I think I can answer that yes, and to illustrate the ingenuity of the speculative community let me take this point. It was quite generally believed about the street that no great amount of pressure would be exerted in March of this year because of the Treasury financing. The desire of the Treasury to market its securities so as to save one-eighth of 1 per cent more or less is recognized on the street as perhaps exerting quite a potent influence at certain periods.

Mr. BEEDY. NOW, Doctor, I am left in this state of mind. Here is a situation at the present time demanding some action, some courageous action by the Federal Reserve Board if an ascent in rates is to be checked so that it will not become highly disadvantageous to business in general. You say, and others think, that the existing law needs no amendments, that the powers are already there, and we also seem to admit quite generally that many times in crises the board has pursued a hesitating course.

Now, I assume that the purpose of the men who are behind this legislation is to meet that very situation and to make it mandatory upon the board, which has been hesitating and feeble in times of crises, to exercise the powers which they already have. Is that an unreasonable demand?

Doctor SPRAGUE. NO, it is not; but the particular situations which you say imply hesitation do not seem to me to be generally the situations that are of the type that are very definitely covered in this bill.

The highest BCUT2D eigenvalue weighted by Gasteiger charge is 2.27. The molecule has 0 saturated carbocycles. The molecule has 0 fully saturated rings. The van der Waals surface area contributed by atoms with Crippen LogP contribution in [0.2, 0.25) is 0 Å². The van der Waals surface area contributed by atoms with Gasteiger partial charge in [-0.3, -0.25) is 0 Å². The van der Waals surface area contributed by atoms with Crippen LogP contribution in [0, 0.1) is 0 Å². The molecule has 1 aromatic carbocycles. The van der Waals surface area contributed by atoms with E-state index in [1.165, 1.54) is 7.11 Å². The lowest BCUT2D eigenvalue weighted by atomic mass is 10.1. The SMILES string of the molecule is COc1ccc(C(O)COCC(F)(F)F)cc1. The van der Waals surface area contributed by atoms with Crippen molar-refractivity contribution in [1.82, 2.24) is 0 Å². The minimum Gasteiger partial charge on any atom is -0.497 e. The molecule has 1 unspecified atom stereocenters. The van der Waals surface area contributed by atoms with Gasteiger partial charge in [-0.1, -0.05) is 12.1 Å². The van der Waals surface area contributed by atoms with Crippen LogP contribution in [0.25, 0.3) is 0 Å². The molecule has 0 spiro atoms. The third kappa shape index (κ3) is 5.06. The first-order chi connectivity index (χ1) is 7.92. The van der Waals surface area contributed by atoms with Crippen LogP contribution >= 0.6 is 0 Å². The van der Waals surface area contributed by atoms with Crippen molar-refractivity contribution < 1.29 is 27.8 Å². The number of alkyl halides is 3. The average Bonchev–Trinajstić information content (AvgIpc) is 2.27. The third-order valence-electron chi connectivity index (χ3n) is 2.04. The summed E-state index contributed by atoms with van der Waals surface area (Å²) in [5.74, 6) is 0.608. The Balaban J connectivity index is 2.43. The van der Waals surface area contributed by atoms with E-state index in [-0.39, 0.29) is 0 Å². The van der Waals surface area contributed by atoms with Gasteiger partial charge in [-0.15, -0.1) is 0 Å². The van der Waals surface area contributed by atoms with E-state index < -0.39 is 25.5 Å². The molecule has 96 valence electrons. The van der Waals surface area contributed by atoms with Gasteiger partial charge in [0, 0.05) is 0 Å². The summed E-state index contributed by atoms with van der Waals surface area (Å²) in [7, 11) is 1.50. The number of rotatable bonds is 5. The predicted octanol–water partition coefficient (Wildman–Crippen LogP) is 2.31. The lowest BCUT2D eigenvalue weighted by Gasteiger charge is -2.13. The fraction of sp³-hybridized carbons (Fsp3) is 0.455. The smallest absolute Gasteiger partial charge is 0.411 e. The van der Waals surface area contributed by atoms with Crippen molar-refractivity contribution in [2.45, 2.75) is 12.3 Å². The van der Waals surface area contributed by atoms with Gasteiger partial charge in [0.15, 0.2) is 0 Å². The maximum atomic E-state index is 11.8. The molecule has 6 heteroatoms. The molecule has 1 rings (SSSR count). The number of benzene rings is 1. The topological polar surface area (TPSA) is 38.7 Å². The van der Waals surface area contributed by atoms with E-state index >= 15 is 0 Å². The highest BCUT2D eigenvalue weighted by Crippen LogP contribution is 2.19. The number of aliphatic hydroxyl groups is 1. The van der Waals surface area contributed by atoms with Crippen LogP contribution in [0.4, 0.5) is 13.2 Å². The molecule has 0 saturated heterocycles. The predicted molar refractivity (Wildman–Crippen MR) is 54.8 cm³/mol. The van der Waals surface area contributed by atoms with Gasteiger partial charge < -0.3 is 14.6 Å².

If they are, well and good; I should be delighted.

Mr. STRONG. What would you suggest, Doctor ?

Doctor SPRAGUE. I can not suggest anything. The only thing I can suggest is that with experience the management of the Federal reserve banks will take more definite action than it has at times taken. The system is a cumbersome system, and the number of people who must agree upon a particular course is rather large, the officers of the banks, the directors of the banks, and the board.

Mr. BEEDY. I S that true as to open-market policy ?

Doctor SPRAGUE. The open-market policy has a committee of five.

It is necessarily in large part influenced by views in the New York bank, because it is in the New York market that most of the openmarket operations must occur. But then there must be an agreement between the open-market committee and the Federal Reserve Board, and, further, there must be consideration, I take it, of the predilection of the Treasury for getting the best possible rate on its certificates, so that you have got a diverse group that must reach an agreement before any action can take place, and that inevitably

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Mr. BEEDY. What other tendency, Doctor, would such a law have but to prick them a bit and stimulate their courage ?

Mr. KING. YOU do not need a declaration of Congress to do that.